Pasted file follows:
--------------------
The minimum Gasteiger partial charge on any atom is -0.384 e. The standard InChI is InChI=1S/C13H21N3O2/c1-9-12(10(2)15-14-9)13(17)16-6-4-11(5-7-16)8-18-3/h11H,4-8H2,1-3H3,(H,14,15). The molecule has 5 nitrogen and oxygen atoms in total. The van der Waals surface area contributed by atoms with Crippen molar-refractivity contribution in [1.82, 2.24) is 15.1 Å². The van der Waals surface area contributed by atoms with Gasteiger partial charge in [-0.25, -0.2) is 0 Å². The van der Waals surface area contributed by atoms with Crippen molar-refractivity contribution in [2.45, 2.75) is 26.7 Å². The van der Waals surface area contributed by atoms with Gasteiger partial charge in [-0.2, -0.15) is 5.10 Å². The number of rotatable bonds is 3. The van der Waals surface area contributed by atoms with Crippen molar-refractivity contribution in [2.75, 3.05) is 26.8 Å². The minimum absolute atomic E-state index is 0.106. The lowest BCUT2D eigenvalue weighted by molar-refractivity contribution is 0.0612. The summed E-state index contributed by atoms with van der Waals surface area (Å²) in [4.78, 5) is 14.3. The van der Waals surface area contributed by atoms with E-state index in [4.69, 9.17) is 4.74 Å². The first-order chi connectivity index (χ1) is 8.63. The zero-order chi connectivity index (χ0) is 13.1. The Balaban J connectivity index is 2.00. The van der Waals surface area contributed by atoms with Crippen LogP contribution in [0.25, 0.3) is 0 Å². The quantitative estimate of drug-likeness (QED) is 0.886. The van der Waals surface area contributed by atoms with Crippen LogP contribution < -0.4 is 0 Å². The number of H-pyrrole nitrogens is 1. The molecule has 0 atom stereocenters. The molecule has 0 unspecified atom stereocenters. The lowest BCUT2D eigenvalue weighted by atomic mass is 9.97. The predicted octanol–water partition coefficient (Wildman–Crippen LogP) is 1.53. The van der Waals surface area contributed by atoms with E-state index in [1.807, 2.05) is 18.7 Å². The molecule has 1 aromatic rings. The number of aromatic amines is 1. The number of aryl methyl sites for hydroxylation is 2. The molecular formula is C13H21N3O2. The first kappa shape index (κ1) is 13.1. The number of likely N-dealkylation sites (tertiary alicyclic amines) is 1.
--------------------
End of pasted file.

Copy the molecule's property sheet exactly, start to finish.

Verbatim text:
The minimum Gasteiger partial charge on any atom is -0.384 e. The standard InChI is InChI=1S/C13H21N3O2/c1-9-12(10(2)15-14-9)13(17)16-6-4-11(5-7-16)8-18-3/h11H,4-8H2,1-3H3,(H,14,15). The molecule has 5 nitrogen and oxygen atoms in total. The van der Waals surface area contributed by atoms with Crippen molar-refractivity contribution in [1.82, 2.24) is 15.1 Å². The van der Waals surface area contributed by atoms with Gasteiger partial charge in [-0.25, -0.2) is 0 Å². The van der Waals surface area contributed by atoms with Crippen molar-refractivity contribution in [2.45, 2.75) is 26.7 Å². The van der Waals surface area contributed by atoms with Gasteiger partial charge in [-0.2, -0.15) is 5.10 Å². The number of rotatable bonds is 3. The van der Waals surface area contributed by atoms with Crippen molar-refractivity contribution in [2.75, 3.05) is 26.8 Å². The minimum absolute atomic E-state index is 0.106. The lowest BCUT2D eigenvalue weighted by molar-refractivity contribution is 0.0612. The summed E-state index contributed by atoms with van der Waals surface area (Å²) in [4.78, 5) is 14.3. The van der Waals surface area contributed by atoms with E-state index in [4.69, 9.17) is 4.74 Å². The first-order chi connectivity index (χ1) is 8.63. The zero-order chi connectivity index (χ0) is 13.1. The Balaban J connectivity index is 2.00. The van der Waals surface area contributed by atoms with Crippen LogP contribution in [0.25, 0.3) is 0 Å². The quantitative estimate of drug-likeness (QED) is 0.886. The van der Waals surface area contributed by atoms with Crippen LogP contribution < -0.4 is 0 Å². The number of H-pyrrole nitrogens is 1. The molecule has 0 atom stereocenters. The molecule has 0 unspecified atom stereocenters. The lowest BCUT2D eigenvalue weighted by atomic mass is 9.97. The predicted octanol–water partition coefficient (Wildman–Crippen LogP) is 1.53. The van der Waals surface area contributed by atoms with E-state index in [1.807, 2.05) is 18.7 Å². The molecule has 1 aromatic rings. The number of aromatic amines is 1. The number of aryl methyl sites for hydroxylation is 2. The molecular formula is C13H21N3O2. The first kappa shape index (κ1) is 13.1. The number of likely N-dealkylation sites (tertiary alicyclic amines) is 1.